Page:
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What To Eat When Pregnant: A Guide To Macro-Nutrients For Mums-To-Be

Written by: Biostime Nutrition

Embarking on the exciting journey of motherhood begins well before the positive pregnancy test. For mums planning to conceive, paying attention to their nutrition can significantly impact their fertility and the health of your future bundle of joy. Here's a concise guide, to the essential macro-nutrients to focus on before falling pregnant.

What are macros and why are they important in pregnancy?

The term ‘macros’ is short for ‘macronutrients’. It refers to the nutrients your body needs in larger amounts to provide energy and includes: protein, healthy fats and carbohydrates1. These nutrients are the key components of most balanced diets and are especially important during pregnancy to ensure the mother meets her own nutritional demands and those of her growing baby2

There’s lots of things you and your growing baby are doing during pregnancy, and all that work needs fuel—which is why getting enough nutrients during pregnancy is an important step. During pregnancy, it’s recommended that you consume at least 60 grams of protein per day, with 25-35% of your daily calories coming from healthy fats2. The amount of carbohydrates you need will depend on your own personal health and energy needs. It’s generally recommended that women consume more than their usual kilojoule intake during pregnancy, with an additional 1,400 kilojoules per day suggested in the second trimester and 1,900 kilojoules per day suggested in the third trimester9.

So what can you eat during pregnancy to help you reach those macro goals? Some of the best foods for pregnancy can include3:

  • Eggs
  • Salmon
  • Lean red meat
  • Tofu
  • Milk
  • Yogurt

Everyone is different so before making any changes to your diet, it is best to consult a general health practitioner for personalised advice.

1. Protein: The Foundation of Growth

Protein is the cornerstone of a healthy diet, and it becomes even more vital when you're preparing your body for pregnancy. During pregnancy, protein plays a crucial role in the development of the baby's organs, muscles, and tissues4. You should aim to consume a variety of protein rich foods during pregnancy to ensure a well-rounded intake of essential amino acids4.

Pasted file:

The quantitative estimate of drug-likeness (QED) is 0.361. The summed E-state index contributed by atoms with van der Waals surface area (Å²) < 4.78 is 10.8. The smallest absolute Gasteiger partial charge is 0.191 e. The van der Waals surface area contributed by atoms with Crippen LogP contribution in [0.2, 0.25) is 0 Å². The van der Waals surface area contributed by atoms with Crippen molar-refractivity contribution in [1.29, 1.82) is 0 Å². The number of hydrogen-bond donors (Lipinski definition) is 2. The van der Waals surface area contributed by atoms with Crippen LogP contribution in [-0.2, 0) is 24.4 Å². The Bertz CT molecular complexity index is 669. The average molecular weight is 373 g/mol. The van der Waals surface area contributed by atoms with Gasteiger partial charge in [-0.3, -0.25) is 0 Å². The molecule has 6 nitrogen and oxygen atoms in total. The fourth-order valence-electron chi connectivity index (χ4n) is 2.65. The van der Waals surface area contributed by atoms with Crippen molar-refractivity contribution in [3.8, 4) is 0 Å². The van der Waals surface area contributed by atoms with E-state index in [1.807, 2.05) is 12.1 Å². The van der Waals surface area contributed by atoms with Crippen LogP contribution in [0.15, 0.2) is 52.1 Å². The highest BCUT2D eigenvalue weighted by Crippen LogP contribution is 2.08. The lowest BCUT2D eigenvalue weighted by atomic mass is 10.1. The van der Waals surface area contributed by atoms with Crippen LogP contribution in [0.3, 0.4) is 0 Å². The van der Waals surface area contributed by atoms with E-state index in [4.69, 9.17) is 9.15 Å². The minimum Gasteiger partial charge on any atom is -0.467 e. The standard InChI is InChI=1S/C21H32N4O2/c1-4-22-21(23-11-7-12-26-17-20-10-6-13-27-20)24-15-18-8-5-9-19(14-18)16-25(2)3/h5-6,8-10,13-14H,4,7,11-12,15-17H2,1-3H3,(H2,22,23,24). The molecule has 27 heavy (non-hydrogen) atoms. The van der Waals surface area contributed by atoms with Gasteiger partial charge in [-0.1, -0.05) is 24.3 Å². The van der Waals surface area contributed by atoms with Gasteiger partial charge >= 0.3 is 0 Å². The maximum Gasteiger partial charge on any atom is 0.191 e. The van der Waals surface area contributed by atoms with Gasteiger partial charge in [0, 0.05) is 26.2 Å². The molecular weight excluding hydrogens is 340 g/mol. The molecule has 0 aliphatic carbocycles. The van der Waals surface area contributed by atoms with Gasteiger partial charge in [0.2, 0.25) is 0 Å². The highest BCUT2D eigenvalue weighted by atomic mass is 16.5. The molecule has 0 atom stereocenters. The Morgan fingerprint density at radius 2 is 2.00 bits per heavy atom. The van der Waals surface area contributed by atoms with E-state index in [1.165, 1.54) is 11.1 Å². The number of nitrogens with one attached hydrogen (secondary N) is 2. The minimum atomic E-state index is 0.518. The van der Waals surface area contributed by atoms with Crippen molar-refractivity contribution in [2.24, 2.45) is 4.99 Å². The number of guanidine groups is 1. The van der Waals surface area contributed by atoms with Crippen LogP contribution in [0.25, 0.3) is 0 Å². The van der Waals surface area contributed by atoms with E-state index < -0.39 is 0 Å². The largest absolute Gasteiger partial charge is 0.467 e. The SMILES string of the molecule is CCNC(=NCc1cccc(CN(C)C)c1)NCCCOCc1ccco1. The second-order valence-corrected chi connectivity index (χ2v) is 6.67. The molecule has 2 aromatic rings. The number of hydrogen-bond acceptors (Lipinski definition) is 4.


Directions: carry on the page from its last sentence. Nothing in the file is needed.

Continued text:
Food sources: Lean meats, fish, eggs, dairy products, and plant-based sources like legumes and nuts are excellent protein choices.

RDI: 58-60g/day for women who are pregnant5.

2. Healthy Fats: Nourishing Brain and Hormone Development

Don't shy away from fats – they are crucial for the development of your baby's brain and hormonal systems6. Omega-3 fatty acids, which are abundant in fatty fish, are particularly beneficial for brain development3. If you're not a fan of fish, supplements can be a great alternative but please speak to your healthcare provider to ensure you are making the right decision for you and your baby. 

Food sources: Avocados, nuts, seeds, olive oil, and fatty fish like salmon are great sources of healthy fats during pregnancy. 

RDI: 110-115 mg/day for women who are pregnant7

3. Complex Carbohydrates: Sustained Energy for Two

Carbohydrates are your body's primary energy source, and during pregnancy, your energy needs increase dramatically. Choose complex carbohydrates to provide sustained energy and essential nutrients like fibre. Complex carbohydrates may also help regulate blood sugar levels, reducing the risk of gestational diabetes8.

Food source: Whole grains, fruits, and vegetables are excellent sources of carbohydrates during pregnancy. 

RDI: The Institute of Medicine (IOM) recommends a minimum of 175 grams per day of carbohydrate intake during pregnancy12.

4. Folate: The B Vitamin for Neural Tube Development

Folate, which is a member of the B-vitamin family, is instrumental in preventing neural tube defects in the early stages of pregnancy10. Folate is naturally present in many foods, however, boosting folate intake via supplementation is often recommended by healthcare professionals before and during pregnancy. 

Food source: Leafy greens, legumes, fortified cereals, and citrus fruits are excellent folate-rich foods to eat during pregnancy. 

RDI: 600 µg/day for women who are pregnant10.

What are good nutrition practices for pregnancy? 

Trying to get the right amount of pregnancy nutrition can be a juggle. From thinking about macros and the baby’s needs to ensuring your own body gets enough fuel, there is a lot to consider. Here are some quick tips to help make the journey a little easier:

  • Incorporate healthier options into your diet. Consuming a mixture of vegetables, whole fruits, whole grains, protein, healthy fats and low fat dairy is a great start.
  • Understand your calorie needs. During the second trimester (13 to 26 weeks) it’s recommended  you increase your intake by about 340 calories per day, and by 450 calories per day during the third trimester (26+ weeks)11.
  • Limit drinks with caffeine and/or added sugars.
  • Avoid alcohol and raw foods such as fish, sushi, unpasteurized milk or cheese, processed lunch meats and raw sprouts.

Of course, every pregnancy is different. Some women experience gestational diabetes, which changes their energy intake needs. So it’s important to always consult with your doctor or health care professional before making changes to your diet. 

Preparing your body for pregnancy involves more than just a positive mindset; it requires a mindful approach to nutrition. Focusing on these essential macro-nutrients helps mums to be able to lay the foundation for a healthy and thriving pregnancy. Always consult with your healthcare professional for personalised advice to ensure that you and your baby receive the best possible care.


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